James M. Buchanan was an economist known for his affiliation with the “Virginia School of Political Economy,” otherwise known as Public Choice theory. Trained at the University of Chicago, his academic journey led him to teach at the University of Virginia, Virginia Tech, and George Mason University. Buchanan’s contributions to public choice theory, which extends economic analysis to political domains, earned him the Nobel Prize in economics in 1986.

Although Public Choice theory maintains a somewhat subdued presence in mainstream economics, Buchanan’s theories are held in disproportionately high regard within libertarian circles. This can be attributed to the fact that public choice theory takes a more realistic view of government benevolence than does mainstream economics. Just as important, however, Buchanan was one of the last libertarians to receive the highest honor in the field of economics, propelling him to a place of elevated status.

Despite Buchanan being a prolific writer and a meticulous scholar, his ideas are leading libertarians astray in some areas and may help explain the lack of progress in Austrian economics in recent decades. There are at least three aspects of Buchanan’s work that deserve closer scrutiny.

Buchanan’s Perspective on Cost: In the 1960s, Buchanan authored a brief text titled “Cost and Choice: An Inquiry in Economic Theory.” The organization and writing of this work resemble more a set of disordered musings than a structured publication. Nevertheless, the book has been highly influential among libertarians. One could encapsulate its core message in the single phrase: “cost is subjective.” Buchanan at times characterized himself as a “radical subjectivist.” Despite Buchanan’s somewhat nuanced stance in the book, his disciples have often interpreted his writings to mean that costs are a psychological phenomenon and “not measurable in monetary terms.” This leads to the ironic situation whereby libertarians misunderstand the idea of opportunity cost and overlook the substantial opportunity costs that governments inflict daily through their inefficient policies. Costs, by their nature, are objective and quantifiable magnitudes in the real world, even if psychological factors shape the market prices used to measure them.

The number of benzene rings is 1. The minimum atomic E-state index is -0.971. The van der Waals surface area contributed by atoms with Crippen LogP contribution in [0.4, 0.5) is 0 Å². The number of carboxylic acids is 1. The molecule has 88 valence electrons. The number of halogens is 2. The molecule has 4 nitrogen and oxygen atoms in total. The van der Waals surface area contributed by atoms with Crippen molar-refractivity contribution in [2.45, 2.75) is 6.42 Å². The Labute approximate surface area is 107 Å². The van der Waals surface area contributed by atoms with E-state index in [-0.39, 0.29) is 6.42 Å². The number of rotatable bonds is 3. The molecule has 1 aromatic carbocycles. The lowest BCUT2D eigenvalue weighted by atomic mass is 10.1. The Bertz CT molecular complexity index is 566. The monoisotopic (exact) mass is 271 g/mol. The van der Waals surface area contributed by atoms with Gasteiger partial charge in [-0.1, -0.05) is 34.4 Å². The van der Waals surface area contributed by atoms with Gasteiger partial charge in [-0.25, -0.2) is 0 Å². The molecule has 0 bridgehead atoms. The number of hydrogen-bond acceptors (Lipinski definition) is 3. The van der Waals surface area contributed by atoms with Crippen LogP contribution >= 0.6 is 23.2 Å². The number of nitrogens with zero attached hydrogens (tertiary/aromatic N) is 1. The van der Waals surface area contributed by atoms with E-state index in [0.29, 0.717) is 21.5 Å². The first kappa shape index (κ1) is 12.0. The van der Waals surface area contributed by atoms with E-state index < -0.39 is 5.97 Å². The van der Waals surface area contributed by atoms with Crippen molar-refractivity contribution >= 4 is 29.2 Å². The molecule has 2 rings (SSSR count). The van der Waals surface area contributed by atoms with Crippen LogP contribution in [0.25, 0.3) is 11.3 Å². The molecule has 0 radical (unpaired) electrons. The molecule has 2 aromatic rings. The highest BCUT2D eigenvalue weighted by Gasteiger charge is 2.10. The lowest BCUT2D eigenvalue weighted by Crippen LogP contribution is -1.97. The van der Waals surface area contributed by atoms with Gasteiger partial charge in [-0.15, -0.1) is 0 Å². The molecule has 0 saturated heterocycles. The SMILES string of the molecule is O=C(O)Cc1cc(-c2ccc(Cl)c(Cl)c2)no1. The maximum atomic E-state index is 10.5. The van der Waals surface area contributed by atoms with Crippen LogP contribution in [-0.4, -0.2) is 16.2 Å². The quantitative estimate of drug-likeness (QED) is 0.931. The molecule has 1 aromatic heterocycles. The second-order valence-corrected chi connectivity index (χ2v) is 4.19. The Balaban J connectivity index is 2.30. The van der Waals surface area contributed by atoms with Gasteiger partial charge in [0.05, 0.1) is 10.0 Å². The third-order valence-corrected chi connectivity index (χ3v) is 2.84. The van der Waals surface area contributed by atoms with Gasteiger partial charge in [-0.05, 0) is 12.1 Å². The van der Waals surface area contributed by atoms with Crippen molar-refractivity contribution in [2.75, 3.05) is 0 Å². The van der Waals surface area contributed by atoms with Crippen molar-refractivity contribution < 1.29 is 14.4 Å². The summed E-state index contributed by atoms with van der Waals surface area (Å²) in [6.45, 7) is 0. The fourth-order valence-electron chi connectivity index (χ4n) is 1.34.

Buchanan’s Views on Social Welfare Functions: In the mid-20th century, economists were searching for a coherent way to measure human welfare. They seemed to be making progress when Kenneth Arrow published a groundbreaking paper in which he proved that no social welfare measure can be formed from the preferences of the members of a community, which also satisfies certain criteria of “reasonableness.” Buchanan correctly criticized Arrow for this “impossibility” theorem. However, his criticism was based largely on the grounds that social outcomes shouldn’t be expected to adhere to a notion of individual rationality. In a twist of irony, Buchanan’s stance probably inadvertently advanced Arrow’s ideas. Buchanan’s dismissal of the reasonableness of the social welfare function concept altogether likely contributed to many libertarians accepting Arrow’s theorem in a knee-jerk fashion. Yet, the market process itself operates under the guidance of a particular social welfare function (as Arrow understood, despite Buchanan arguing the opposite). Thus, libertarians who accept Buchanan and Arrow’s ideas inadvertently reject the process underlying the market, which forms the foundation of modern civilization.